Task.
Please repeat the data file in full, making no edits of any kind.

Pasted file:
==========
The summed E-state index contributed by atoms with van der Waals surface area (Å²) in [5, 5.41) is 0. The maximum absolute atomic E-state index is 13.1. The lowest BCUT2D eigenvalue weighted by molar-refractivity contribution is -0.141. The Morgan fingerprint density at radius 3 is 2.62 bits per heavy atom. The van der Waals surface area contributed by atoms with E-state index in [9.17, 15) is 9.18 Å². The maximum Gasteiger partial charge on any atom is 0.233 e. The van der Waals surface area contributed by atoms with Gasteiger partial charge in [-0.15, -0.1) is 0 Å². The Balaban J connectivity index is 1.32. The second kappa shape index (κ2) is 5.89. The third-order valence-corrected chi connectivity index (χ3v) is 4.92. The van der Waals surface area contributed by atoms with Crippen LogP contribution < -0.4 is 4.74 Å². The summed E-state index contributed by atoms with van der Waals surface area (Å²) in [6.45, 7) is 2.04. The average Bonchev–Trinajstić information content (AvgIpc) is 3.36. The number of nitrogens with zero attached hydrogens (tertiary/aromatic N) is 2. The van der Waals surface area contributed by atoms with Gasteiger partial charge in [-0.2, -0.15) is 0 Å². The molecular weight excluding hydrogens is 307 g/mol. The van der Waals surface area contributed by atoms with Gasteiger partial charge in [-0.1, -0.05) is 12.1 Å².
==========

The summed E-state index contributed by atoms with van der Waals surface area (Å²) in [5, 5.41) is 0. The maximum absolute atomic E-state index is 13.1. The lowest BCUT2D eigenvalue weighted by molar-refractivity contribution is -0.141. The Morgan fingerprint density at radius 3 is 2.62 bits per heavy atom. The van der Waals surface area contributed by atoms with E-state index in [9.17, 15) is 9.18 Å². The maximum Gasteiger partial charge on any atom is 0.233 e. The van der Waals surface area contributed by atoms with Gasteiger partial charge in [-0.15, -0.1) is 0 Å². The Balaban J connectivity index is 1.32. The second kappa shape index (κ2) is 5.89. The third-order valence-corrected chi connectivity index (χ3v) is 4.92. The van der Waals surface area contributed by atoms with Crippen LogP contribution < -0.4 is 4.74 Å². The summed E-state index contributed by atoms with van der Waals surface area (Å²) in [6.45, 7) is 2.04. The average Bonchev–Trinajstić information content (AvgIpc) is 3.36. The number of nitrogens with zero attached hydrogens (tertiary/aromatic N) is 2. The van der Waals surface area contributed by atoms with Gasteiger partial charge in [-0.2, -0.15) is 0 Å². The molecular weight excluding hydrogens is 307 g/mol. The van der Waals surface area contributed by atoms with Gasteiger partial charge in [-0.1, -0.05) is 12.1 Å².